Zoom issues hit U.S., Prep, on Monday morning

On Monday morning, August 24, some Prep teachers with students attending remotely found themselves unable to easily access Zoom. While some may have initially believed that the problem was with the new campus WiFi, which was just making its debut, it was actually the result of a widespread outage, halting many people using the service in the way they were used to until the problem is fixed. The problem seemed to be mostly in the United States. 

A screenshot from downdetector.com shows a spike in Zoom outages just as classes at Prep were getting started.

When quarantine started, schools had to adjust to online learning with video conferencing. With multiple options at hand (Zoom, Google Meet, Skype, etc.), most schools and teachers preferred to use Zoom, which meant that today’s outages affected many schools nationwide.

Taking a glance at Twitter shows different reactions to the sudden problem. While some were outraged at the fact that they are missing important classes and meetings, others were overjoyed that they have a free day off. 

A look at Down Detector, a website that tracks internet outages, showed the severity of the outage today. Happening worldwide, the outage appeared to have begun around 8 this morning. Since then, Zoom has released a statement on Twitter addressing the problem and their efforts to fix it. 

Thankfully though, there are alternatives. Google Meet is great if you’re already well invested in the Google ecosystem like Google Classroom and Google Drive. Skype is great for online business meetings. Discord is also a good way to congregate online as it’s an audio and chat based communication platform, but it is mostly aimed towards gamers and a more casual audience.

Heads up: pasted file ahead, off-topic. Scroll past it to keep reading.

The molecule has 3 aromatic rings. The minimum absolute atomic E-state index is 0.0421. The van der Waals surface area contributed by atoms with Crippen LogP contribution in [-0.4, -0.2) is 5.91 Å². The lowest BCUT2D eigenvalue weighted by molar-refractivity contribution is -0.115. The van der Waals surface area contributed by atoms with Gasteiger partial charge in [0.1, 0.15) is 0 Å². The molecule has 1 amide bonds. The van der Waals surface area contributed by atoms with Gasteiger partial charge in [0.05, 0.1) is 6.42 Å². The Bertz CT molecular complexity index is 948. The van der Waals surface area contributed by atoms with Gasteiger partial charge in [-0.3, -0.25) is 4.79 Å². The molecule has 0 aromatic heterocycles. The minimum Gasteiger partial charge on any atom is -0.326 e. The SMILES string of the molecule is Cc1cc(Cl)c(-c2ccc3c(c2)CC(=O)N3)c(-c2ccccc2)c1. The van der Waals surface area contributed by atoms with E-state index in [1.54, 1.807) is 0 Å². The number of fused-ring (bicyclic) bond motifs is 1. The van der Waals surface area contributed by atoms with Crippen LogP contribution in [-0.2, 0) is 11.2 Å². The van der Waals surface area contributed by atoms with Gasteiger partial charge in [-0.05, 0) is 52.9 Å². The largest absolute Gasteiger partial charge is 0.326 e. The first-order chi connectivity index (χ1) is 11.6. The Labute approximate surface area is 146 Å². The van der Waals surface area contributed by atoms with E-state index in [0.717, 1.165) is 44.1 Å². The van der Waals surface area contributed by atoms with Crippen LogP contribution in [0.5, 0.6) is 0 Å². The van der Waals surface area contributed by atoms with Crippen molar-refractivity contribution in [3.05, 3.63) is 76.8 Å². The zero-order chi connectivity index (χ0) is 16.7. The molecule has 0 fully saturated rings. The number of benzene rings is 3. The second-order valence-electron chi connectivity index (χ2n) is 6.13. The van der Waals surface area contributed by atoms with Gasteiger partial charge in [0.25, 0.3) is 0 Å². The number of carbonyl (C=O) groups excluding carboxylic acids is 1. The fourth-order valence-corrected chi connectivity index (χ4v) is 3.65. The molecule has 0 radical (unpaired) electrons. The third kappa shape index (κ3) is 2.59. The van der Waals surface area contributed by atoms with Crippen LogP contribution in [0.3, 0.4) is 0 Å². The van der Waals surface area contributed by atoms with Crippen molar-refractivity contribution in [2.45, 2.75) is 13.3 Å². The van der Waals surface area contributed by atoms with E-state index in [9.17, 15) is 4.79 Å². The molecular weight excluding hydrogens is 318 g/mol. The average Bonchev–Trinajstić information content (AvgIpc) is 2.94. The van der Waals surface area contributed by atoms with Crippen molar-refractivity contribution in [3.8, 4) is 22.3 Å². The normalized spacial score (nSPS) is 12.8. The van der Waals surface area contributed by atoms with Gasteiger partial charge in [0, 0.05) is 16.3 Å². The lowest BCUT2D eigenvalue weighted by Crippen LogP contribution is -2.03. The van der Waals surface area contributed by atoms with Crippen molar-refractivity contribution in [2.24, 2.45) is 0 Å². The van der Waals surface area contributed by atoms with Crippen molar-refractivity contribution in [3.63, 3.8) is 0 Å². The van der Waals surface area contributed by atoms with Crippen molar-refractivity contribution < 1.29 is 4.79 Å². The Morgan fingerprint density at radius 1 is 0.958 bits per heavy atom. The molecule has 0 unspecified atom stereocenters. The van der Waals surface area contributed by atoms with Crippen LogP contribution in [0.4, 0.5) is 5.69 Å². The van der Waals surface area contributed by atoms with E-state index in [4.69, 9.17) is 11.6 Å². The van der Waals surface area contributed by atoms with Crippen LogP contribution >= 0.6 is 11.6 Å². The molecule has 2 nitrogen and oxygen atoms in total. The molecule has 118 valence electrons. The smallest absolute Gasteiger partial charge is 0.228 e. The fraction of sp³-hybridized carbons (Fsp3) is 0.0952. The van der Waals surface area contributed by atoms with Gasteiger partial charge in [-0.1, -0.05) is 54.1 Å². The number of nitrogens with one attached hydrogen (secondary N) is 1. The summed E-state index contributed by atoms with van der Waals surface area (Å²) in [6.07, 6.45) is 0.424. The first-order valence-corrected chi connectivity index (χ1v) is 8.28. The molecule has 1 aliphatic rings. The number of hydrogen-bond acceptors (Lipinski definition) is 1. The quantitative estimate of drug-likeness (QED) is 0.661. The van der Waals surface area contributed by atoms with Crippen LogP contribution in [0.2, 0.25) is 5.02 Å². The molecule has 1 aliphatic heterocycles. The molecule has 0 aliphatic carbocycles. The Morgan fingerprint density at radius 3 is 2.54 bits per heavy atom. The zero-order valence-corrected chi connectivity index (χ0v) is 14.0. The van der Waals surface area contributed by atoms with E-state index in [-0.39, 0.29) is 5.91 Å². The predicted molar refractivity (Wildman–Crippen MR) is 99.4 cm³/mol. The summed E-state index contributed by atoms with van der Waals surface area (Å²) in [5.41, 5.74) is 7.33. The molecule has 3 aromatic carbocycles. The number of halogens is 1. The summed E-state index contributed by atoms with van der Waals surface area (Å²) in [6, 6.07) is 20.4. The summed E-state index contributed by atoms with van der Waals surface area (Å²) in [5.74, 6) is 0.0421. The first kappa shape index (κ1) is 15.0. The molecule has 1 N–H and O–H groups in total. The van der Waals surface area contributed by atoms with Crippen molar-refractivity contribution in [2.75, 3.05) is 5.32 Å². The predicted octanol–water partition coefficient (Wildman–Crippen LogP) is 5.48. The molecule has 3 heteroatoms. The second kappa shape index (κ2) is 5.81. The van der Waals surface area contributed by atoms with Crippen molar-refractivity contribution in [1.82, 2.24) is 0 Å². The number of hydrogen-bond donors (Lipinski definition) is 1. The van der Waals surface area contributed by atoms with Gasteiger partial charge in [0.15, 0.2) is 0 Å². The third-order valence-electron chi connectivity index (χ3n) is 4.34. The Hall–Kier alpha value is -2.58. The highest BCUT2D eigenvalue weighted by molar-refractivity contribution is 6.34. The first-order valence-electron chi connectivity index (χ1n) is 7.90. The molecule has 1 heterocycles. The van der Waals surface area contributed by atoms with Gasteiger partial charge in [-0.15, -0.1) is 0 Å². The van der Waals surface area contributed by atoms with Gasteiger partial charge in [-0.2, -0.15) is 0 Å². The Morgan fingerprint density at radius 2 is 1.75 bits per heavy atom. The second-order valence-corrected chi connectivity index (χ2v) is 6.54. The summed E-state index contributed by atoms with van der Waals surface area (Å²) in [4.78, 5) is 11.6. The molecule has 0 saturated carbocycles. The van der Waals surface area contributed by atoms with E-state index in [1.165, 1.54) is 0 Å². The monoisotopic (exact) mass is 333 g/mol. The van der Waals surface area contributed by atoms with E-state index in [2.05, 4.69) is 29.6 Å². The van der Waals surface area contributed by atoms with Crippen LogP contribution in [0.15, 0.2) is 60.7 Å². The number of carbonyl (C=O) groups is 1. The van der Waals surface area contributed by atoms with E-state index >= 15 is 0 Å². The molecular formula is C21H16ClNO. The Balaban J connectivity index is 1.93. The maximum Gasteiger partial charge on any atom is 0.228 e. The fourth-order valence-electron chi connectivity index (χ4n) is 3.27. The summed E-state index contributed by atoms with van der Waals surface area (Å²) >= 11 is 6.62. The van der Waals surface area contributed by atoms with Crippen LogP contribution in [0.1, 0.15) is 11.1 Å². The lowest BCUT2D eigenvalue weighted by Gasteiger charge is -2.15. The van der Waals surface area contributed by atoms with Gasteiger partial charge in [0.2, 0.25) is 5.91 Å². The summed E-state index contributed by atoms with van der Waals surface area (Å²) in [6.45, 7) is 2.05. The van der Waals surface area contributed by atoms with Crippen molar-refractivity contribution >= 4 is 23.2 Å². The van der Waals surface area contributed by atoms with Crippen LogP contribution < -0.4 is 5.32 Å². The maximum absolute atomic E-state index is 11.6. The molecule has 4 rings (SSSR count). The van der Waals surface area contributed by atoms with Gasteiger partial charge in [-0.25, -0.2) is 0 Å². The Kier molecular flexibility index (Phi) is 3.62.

Zoom issues seemed mainly confined to the U.S. and parts of the U.K., according to this outage map from downdetector.com.

Ms. Laurie Van Pelt, Prep’s Head of Instructional Technology, said, “It’s quite unfortunate it had to coincide with our new WiFi debut. It seems like people who had the program actually installed on their computer got it to work, while those who just go through the website see the contrary. I’m just hoping that it comes back online soon.”

At the time this story was posted, the problems still seemed to be occurring, requiring some teachers to find workarounds, although the level of outages had dropped since earlier in the morning.

-Camp Carter and Alex Roberson also contributed to this story